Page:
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Weighing the Pros and Cons of LLCs, Corporations, S Corps and C Corps


In his book, Essentials of Corporate and Capital Formation, David H. Fater identifies the corporate structures traditionally used by entrepreneurs and helps them understand which is best for their particular situation. This is part-two of a two-part article. Read the first part here.

Limited Liability Companies

A limited liability company or LLC is a legal form of business providing limited liability to its owners. Evolving from the limited partnership structure, a LLC is a hybrid structure with both the limited liability of a corporation and the pass-through taxation of a partnership. As such, it provides owners with limited liability for both the debts and the actions of the company, and it is suitable for single owner entities.

LLC owners are called members. They may be persons, corporations, partnerships, or other LLCs. Like corporate shareholders, a member's liability and distribution rights are limited to his/her capital contribution. Member ownership is referred to as membership interest, which is a portion of shares or units. Membership interests and membership rights are regulated by state law.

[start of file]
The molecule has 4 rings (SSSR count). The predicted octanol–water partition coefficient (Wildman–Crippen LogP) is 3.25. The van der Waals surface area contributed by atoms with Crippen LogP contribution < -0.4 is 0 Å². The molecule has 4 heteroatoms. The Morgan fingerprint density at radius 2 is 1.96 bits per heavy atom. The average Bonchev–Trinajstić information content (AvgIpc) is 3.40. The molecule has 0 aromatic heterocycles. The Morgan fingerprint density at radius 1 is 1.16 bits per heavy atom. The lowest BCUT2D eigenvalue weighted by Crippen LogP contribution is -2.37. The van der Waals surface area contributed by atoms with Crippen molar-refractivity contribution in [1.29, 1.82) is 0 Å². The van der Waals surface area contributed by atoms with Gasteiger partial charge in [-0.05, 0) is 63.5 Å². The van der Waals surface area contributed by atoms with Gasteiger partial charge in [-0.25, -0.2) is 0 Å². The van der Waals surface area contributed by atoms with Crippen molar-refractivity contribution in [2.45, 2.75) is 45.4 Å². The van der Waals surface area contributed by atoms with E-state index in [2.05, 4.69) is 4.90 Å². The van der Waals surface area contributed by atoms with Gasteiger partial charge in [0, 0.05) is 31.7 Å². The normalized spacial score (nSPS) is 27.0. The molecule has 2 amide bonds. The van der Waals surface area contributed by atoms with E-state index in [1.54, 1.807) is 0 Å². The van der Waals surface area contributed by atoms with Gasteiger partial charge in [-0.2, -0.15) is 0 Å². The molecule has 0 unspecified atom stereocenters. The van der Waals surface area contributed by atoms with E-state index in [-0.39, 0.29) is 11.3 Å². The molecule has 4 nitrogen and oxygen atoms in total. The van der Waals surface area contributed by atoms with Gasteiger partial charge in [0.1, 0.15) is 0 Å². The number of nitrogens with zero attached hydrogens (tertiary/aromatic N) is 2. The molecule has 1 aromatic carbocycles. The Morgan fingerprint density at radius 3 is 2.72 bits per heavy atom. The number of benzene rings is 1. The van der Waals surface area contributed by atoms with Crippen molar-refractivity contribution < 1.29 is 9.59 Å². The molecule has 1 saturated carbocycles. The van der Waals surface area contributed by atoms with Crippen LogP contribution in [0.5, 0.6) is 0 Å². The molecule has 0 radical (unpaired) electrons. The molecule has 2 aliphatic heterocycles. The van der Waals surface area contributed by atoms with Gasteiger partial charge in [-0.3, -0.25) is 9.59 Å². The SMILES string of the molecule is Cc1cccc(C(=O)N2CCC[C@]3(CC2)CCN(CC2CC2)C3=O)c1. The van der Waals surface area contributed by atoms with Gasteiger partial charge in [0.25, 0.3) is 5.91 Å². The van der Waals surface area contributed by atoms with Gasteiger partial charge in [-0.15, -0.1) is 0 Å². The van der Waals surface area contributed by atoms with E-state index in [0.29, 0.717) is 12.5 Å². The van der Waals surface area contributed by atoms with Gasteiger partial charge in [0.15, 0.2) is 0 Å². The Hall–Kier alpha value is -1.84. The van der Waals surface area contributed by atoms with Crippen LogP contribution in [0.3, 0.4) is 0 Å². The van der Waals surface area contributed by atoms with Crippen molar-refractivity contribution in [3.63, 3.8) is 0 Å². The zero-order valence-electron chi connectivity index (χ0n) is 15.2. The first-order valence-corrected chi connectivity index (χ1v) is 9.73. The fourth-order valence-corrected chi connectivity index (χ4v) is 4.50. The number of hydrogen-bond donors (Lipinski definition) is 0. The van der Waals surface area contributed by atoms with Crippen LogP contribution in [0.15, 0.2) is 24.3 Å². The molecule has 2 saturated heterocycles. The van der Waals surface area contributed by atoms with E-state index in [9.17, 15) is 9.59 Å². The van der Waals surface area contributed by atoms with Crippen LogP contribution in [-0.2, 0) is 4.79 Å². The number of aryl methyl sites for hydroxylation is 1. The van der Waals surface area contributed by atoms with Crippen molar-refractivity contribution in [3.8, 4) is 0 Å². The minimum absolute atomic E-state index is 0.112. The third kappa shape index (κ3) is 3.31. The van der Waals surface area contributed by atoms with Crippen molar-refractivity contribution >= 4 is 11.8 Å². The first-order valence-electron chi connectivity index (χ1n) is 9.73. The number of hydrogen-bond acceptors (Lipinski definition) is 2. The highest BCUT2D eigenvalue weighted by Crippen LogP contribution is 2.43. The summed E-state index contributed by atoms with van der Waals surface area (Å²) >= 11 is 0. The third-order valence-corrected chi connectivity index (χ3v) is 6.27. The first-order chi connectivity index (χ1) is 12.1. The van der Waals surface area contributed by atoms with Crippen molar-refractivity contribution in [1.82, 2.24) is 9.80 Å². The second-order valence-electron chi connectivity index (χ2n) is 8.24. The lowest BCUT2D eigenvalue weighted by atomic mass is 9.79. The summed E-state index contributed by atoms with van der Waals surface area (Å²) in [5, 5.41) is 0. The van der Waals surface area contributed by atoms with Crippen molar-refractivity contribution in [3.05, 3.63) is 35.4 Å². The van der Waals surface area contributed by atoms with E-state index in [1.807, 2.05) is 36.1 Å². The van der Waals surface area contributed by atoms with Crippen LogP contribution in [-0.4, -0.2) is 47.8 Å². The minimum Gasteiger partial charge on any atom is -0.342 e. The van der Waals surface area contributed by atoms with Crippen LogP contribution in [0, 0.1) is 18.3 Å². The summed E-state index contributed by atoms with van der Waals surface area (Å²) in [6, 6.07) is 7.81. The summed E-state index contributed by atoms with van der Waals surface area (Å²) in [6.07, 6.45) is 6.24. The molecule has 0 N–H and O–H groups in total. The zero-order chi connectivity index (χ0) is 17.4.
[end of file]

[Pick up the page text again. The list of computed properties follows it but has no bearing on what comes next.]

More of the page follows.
The day-to-day operations of LLCs may be managed by members, or a manager or board of managers, according to the LLC operating agreement. Managers are either elected or appointed, and removed by members. A member who is also a manager is called a managing member. Member-managed LLCs are governed by a single class of members - similar to a partnership - or by multiple classes - similar to a limited partnership. Manager-managed LLCs have a two-tiered management structure that more closely resembles that of a corporation, with managers having powers similar to those held by corporate officers and directors.

All LLCs are required to file evidence of their existence with the state in which they choose to organize. Additionally, LLCs create an operating agreement which determines, defines, and apportions the rights of the members and managers (if any).